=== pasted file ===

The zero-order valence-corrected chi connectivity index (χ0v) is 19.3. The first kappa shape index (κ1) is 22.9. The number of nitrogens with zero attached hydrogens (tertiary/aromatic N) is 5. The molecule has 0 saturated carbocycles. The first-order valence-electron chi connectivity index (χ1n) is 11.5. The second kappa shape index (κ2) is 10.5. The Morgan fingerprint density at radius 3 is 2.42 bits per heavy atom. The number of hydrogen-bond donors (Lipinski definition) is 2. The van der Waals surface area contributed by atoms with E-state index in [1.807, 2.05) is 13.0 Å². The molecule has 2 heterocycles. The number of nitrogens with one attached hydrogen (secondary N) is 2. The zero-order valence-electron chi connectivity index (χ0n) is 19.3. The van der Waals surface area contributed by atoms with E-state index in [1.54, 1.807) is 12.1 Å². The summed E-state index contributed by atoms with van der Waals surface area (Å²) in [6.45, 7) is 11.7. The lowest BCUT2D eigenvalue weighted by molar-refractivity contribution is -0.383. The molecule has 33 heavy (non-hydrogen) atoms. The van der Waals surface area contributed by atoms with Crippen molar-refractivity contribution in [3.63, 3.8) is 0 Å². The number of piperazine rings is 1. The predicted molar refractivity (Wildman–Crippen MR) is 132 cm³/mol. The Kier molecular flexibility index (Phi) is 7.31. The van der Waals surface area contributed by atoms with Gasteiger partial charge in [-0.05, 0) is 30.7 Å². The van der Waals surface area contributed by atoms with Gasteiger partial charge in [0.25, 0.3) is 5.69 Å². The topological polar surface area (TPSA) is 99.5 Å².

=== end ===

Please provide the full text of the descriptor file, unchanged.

The zero-order valence-corrected chi connectivity index (χ0v) is 19.3. The first kappa shape index (κ1) is 22.9. The number of nitrogens with zero attached hydrogens (tertiary/aromatic N) is 5. The molecule has 0 saturated carbocycles. The first-order valence-electron chi connectivity index (χ1n) is 11.5. The second kappa shape index (κ2) is 10.5. The Morgan fingerprint density at radius 3 is 2.42 bits per heavy atom. The number of hydrogen-bond donors (Lipinski definition) is 2. The van der Waals surface area contributed by atoms with E-state index in [1.807, 2.05) is 13.0 Å². The molecule has 2 heterocycles. The number of nitrogens with one attached hydrogen (secondary N) is 2. The zero-order valence-electron chi connectivity index (χ0n) is 19.3. The van der Waals surface area contributed by atoms with E-state index in [1.54, 1.807) is 12.1 Å². The summed E-state index contributed by atoms with van der Waals surface area (Å²) in [6.45, 7) is 11.7. The lowest BCUT2D eigenvalue weighted by molar-refractivity contribution is -0.383. The molecule has 33 heavy (non-hydrogen) atoms. The van der Waals surface area contributed by atoms with Crippen molar-refractivity contribution in [3.63, 3.8) is 0 Å². The number of piperazine rings is 1. The predicted molar refractivity (Wildman–Crippen MR) is 132 cm³/mol. The Kier molecular flexibility index (Phi) is 7.31. The van der Waals surface area contributed by atoms with Gasteiger partial charge in [-0.05, 0) is 30.7 Å². The van der Waals surface area contributed by atoms with Gasteiger partial charge in [0.25, 0.3) is 5.69 Å². The topological polar surface area (TPSA) is 99.5 Å².